Christine Breton and Prosper Wanner: The Marseilles, the Venetians and their cathedrals.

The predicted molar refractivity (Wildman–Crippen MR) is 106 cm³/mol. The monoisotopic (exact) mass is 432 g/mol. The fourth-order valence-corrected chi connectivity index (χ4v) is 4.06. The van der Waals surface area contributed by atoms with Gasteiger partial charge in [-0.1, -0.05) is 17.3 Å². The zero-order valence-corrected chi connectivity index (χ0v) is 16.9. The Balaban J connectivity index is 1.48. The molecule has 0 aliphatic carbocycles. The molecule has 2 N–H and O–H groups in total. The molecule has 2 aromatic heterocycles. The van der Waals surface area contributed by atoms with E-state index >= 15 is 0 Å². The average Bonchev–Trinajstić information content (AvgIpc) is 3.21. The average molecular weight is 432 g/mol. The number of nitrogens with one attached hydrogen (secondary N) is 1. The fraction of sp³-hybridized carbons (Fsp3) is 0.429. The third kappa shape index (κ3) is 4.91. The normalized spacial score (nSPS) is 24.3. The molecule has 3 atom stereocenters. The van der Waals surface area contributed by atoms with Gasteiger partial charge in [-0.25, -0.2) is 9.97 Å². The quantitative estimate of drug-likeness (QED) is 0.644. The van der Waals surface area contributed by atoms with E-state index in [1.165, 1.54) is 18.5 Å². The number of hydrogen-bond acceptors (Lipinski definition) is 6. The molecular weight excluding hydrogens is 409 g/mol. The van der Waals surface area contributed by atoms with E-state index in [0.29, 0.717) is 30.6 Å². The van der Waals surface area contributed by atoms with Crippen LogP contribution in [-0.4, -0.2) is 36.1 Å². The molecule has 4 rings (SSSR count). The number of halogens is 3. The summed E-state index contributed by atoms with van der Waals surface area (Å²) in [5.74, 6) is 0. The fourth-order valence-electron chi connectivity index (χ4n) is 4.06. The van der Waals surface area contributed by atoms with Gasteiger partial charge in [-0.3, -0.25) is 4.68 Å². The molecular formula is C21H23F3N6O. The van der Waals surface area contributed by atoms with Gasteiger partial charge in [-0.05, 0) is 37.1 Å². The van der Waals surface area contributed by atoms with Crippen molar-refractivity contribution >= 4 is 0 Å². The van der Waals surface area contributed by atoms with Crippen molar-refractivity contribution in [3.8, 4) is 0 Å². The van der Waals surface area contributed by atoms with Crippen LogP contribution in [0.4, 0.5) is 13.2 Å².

Marseille and Venice compete for future cultural capitals of Europe. They highlight their historical situation in the growing "civilizations" and "cultural movements" where they have constantly "combined the reception and fusion" and "the dialogue between the various cultures of the East and the West".  Thus "based on the alliance of Immigration and the local population", they were able to "find new balances in them". Behind the official speeches what story git? The similarity between Marseille and Venice is strong. Historically, Marseille and Venice are the two cities of Europe to have sustained the "privilege" – Privata-Lex – of trade in the East with the Byzantine Empire and then the Ottoman Empire. The Golden Bull signed in 1082 by the Byzantine Emperor Alexis de com, gave the advantage to Venice in the Mediterranean trade. She kept it until the seventeenth century in large part following the rampage of Constantinople with his help during the 4th Crusade. The capitulations signed in 1536 between François Premier and Suleiman the Magnificent gives the advantage to French traders under the administration of the Chamber of Commerce of Marseille. Largely inspired by the privileges granted in Venice, they allowed Marseille to dominate the official trade and the race war in the Mediterranean until the French Revolution. Marseille and Venice develop as "port city", immense cargo shed with their canals, their carts and their houses sheds, sort of caravanserais. The defensive natural site – the lagoon for Venice, the Rocky Amphitheatre for Marseille – founded the first port. Istanbul is a dynamic company. When Marseille and Venice manage to go beyond the lines of conflict, they profit greatly at the economic, cultural and political levels. They both know in the nineteenth century an industrial evolution. On the lands initially occupied by rich dwellings, the "factory port" draws a new city made up of workers ' cities, cathedral factories and transport routes. The northern districts of Marseille and the island of La Giudecca, then almost "desert", are experiencing considerable growth. This period lasts more than a century to stop abruptly. The management of industrial wastelands and social effects of the post industrial period (unemployment, population departure) is still topical. The Centre of Venice loses 30% of its population in twenty years, from 100 000 inhabitants to 75,000 at the end of the century. Marseille loses nearly 150 000 inhabitants and 50 000 jobs. Two new ports emerged in the twentieth century. The petro-chemical port in Porto Marghera and Fos XXL. Marseille treats 100 million tonnes of goods of which 60% of hydrocarbons, making it the first port of the Mediterranean. The development of these new ports accentuates the pressure on an already fragile natural environment: the coves of Marseille and the lagoon of Venice occupy more than half of the area of the commune. As for the tourist port, taking place in the "Factory port", it welcomes more and more cruise ships. In the space of ten years, Marseille has multiplied by thirty the number of cruise (360 000 cruise in 2005). Over the same period, Venice has risen from less than half a million to more than 1.4 million passengers (2006). In 2007, Venice would have welcomed more than 20 million tourists. Access to land, or even public space, is clearly becoming a line of conflict. As everywhere in the Mediterranean, the management of natural and cultural resources is becoming a growing source of conflicts. The increase in market value (tourism [1], intangible economy) and the weakening of public intervention (control of public expenditure) favour the logic of privatization. Through their candidatures, Marseille and Venice pose immediately the conflicting dimension of heritage as a source of dialogue, creation of wealth and possible new balances. But while they have been able to dialogue with the other major ports of the Mediterranean and create long-term bridges (commercial counters, houses of commerce), they are struggling today to have their ports interconnected with each other. One cheek against the other. The dialogue seems to be broken between those who inhabit and make each of the ports: beneficiary of tourism, of petro-chemistry, of the lagoon, of industry or without employment. While everyone is helping to build their city, they meet little: a Venetian from the city centre goes little to the Giudecca, almost never to Porto Marghera and more to San Marco. The conflicts of interest are increasing, the interests in common not stated. The initiative at the moment is largely carried by citizens ' movements concerned about the fate of their city and their place. They seek to re-appropriate heritage management to reinvent their own future. Heritage becomes a means of reclaiming the city and its own social, economic and cultural future. Since 1994, in Marseille, the European Integrated Heritage Programme is being held in the heart of the northern districts so that their current conversion is not at the expense of the present heritage and those who live there, the last witnesses of the industrial adventure. He gathered around the Carmelite Valley a curator of the heritage and more than forty structures: parishes, collective of inhabitants, enterprises. For the European Heritage Days will be held in Marseille for the tenth year of the Heritage ballads in the Heart of the North co-districts organized this year by the collective of the Vallon des Carmes. In October 2008 will be inaugurated the "soap of the Carmelite Valley", a witness to the activity of the last soap factory of these neighborhoods and premise to the opening of a "Plant museum". This work should eventually lead to the creation of a foundation centered on the emergence of modalities of private public dialogue in the management of heritage policies, leaving a large part to the residents. The heritage pretext for its experiments will be the Carmelite sites in the Mediterranean with the first objective the cooperative management of Here 2013 of the only historical monument classified and registered of the northern districts: the Cave of the Carmelite and its valley. A first heritage ballad experience will be attempted at the Giudecca this year between an association of residents the 40x and the Casa della Memoria. The Molino Stucky, a huge mill symbol of this industrial era, renovated in luxury hotel, Congress Center and residence, will be at the centre of this heritage ballad. It symbolizes for the mayor of Venice the city "possible" capable of combining in it the memory and the innovation. The challenge is to go to meet the others so that they can tell us their different readings of the renovation in progress and that everyone will be able to reclaim the present heritage. This concern is shared by the Council of Europe, which is struggling to make an individual right to cultural heritage emerge.  This right is intended to move us from the status of "beneficiary" of heritage policies to that of "entitled": entitled to participate in its identification as to its interpretation or valorisation. It would inevitably emerge the lines of heritage conflict: Conflicts of use, interpretation, development, choice of mode of conservation. The individual nature of this right makes it possible to move towards a regulation of conflicts which takes into account the whole of the ethical, cultural, ecological, economic, social and political dimensions of heritage. It is in fact part of a conflict prevention and sustainable development perspective. Because it calls on States to share their monopoly on heritage policy and the companies to co-manage the heritage resource, there is little chance that it will end soon. Today, only 3 states out of 47 have ratified the so-called ' Faro ' convention which bases this right. Heritage Ballads are a realization of the land of the right to cultural heritage. They are a point of support for an immense project to open. What are the other possible actions? What openings are the candidature of Marseille as "Laboratory of Cultural democracy" and that of Venice as "multi cultural and tolerant society"? Are there possible links between the two cities? And with the Council of Europe? Christine Breton and Prosper Wanner, September 2008. Article published on the magazine Lagunamare, on the blog Marseille-Provence 2013 and on the social network 40xVenezia